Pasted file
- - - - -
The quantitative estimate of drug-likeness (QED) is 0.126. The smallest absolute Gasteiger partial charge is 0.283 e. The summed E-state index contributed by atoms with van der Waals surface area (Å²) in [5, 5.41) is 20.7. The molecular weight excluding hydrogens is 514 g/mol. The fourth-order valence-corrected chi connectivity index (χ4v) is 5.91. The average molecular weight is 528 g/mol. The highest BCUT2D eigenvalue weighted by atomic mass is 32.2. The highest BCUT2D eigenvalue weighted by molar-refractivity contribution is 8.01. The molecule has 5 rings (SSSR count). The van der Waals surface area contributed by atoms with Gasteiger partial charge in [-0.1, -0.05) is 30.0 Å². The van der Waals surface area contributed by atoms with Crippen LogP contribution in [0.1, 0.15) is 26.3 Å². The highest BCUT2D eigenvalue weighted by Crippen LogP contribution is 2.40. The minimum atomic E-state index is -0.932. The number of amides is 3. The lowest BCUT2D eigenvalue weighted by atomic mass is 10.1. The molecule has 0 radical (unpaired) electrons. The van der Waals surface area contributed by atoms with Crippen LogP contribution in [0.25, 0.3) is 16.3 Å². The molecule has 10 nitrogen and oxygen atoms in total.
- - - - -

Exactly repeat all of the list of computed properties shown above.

The quantitative estimate of drug-likeness (QED) is 0.126. The smallest absolute Gasteiger partial charge is 0.283 e. The summed E-state index contributed by atoms with van der Waals surface area (Å²) in [5, 5.41) is 20.7. The molecular weight excluding hydrogens is 514 g/mol. The fourth-order valence-corrected chi connectivity index (χ4v) is 5.91. The average molecular weight is 528 g/mol. The highest BCUT2D eigenvalue weighted by atomic mass is 32.2. The highest BCUT2D eigenvalue weighted by molar-refractivity contribution is 8.01. The molecule has 5 rings (SSSR count). The van der Waals surface area contributed by atoms with Gasteiger partial charge in [-0.1, -0.05) is 30.0 Å². The van der Waals surface area contributed by atoms with Crippen LogP contribution in [0.1, 0.15) is 26.3 Å². The highest BCUT2D eigenvalue weighted by Crippen LogP contribution is 2.40. The minimum atomic E-state index is -0.932. The number of amides is 3. The lowest BCUT2D eigenvalue weighted by atomic mass is 10.1. The molecule has 0 radical (unpaired) electrons. The van der Waals surface area contributed by atoms with Crippen LogP contribution in [0.25, 0.3) is 16.3 Å². The molecule has 10 nitrogen and oxygen atoms in total.